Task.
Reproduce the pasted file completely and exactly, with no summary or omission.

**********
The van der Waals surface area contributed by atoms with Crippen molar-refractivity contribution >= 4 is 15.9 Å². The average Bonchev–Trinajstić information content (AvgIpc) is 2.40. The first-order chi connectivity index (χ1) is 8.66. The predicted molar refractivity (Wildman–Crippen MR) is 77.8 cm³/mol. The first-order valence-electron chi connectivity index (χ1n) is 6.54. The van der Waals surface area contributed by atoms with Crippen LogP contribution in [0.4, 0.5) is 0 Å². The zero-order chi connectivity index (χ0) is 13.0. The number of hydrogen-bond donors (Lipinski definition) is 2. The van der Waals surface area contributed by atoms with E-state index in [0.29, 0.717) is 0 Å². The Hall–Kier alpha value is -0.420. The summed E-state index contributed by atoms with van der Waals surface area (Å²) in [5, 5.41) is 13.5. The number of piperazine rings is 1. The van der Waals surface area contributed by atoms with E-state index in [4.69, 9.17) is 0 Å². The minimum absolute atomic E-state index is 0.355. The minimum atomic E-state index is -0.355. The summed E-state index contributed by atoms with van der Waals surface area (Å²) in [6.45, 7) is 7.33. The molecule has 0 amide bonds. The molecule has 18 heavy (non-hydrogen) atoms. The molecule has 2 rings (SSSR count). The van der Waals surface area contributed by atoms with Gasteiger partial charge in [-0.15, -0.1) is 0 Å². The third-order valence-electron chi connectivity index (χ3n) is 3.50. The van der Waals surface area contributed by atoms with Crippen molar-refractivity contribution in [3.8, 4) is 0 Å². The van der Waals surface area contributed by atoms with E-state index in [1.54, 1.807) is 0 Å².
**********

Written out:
The van der Waals surface area contributed by atoms with Crippen molar-refractivity contribution >= 4 is 15.9 Å². The average Bonchev–Trinajstić information content (AvgIpc) is 2.40. The first-order chi connectivity index (χ1) is 8.66. The predicted molar refractivity (Wildman–Crippen MR) is 77.8 cm³/mol. The first-order valence-electron chi connectivity index (χ1n) is 6.54. The van der Waals surface area contributed by atoms with Crippen LogP contribution in [0.4, 0.5) is 0 Å². The zero-order chi connectivity index (χ0) is 13.0. The number of hydrogen-bond donors (Lipinski definition) is 2. The van der Waals surface area contributed by atoms with E-state index in [0.29, 0.717) is 0 Å². The Hall–Kier alpha value is -0.420. The summed E-state index contributed by atoms with van der Waals surface area (Å²) in [5, 5.41) is 13.5. The number of piperazine rings is 1. The van der Waals surface area contributed by atoms with E-state index in [4.69, 9.17) is 0 Å². The minimum absolute atomic E-state index is 0.355. The minimum atomic E-state index is -0.355. The summed E-state index contributed by atoms with van der Waals surface area (Å²) in [6.45, 7) is 7.33. The molecule has 0 amide bonds. The molecule has 18 heavy (non-hydrogen) atoms. The molecule has 2 rings (SSSR count). The van der Waals surface area contributed by atoms with Gasteiger partial charge in [-0.15, -0.1) is 0 Å². The third-order valence-electron chi connectivity index (χ3n) is 3.50. The van der Waals surface area contributed by atoms with Crippen molar-refractivity contribution in [3.8, 4) is 0 Å². The van der Waals surface area contributed by atoms with E-state index in [1.54, 1.807) is 0 Å².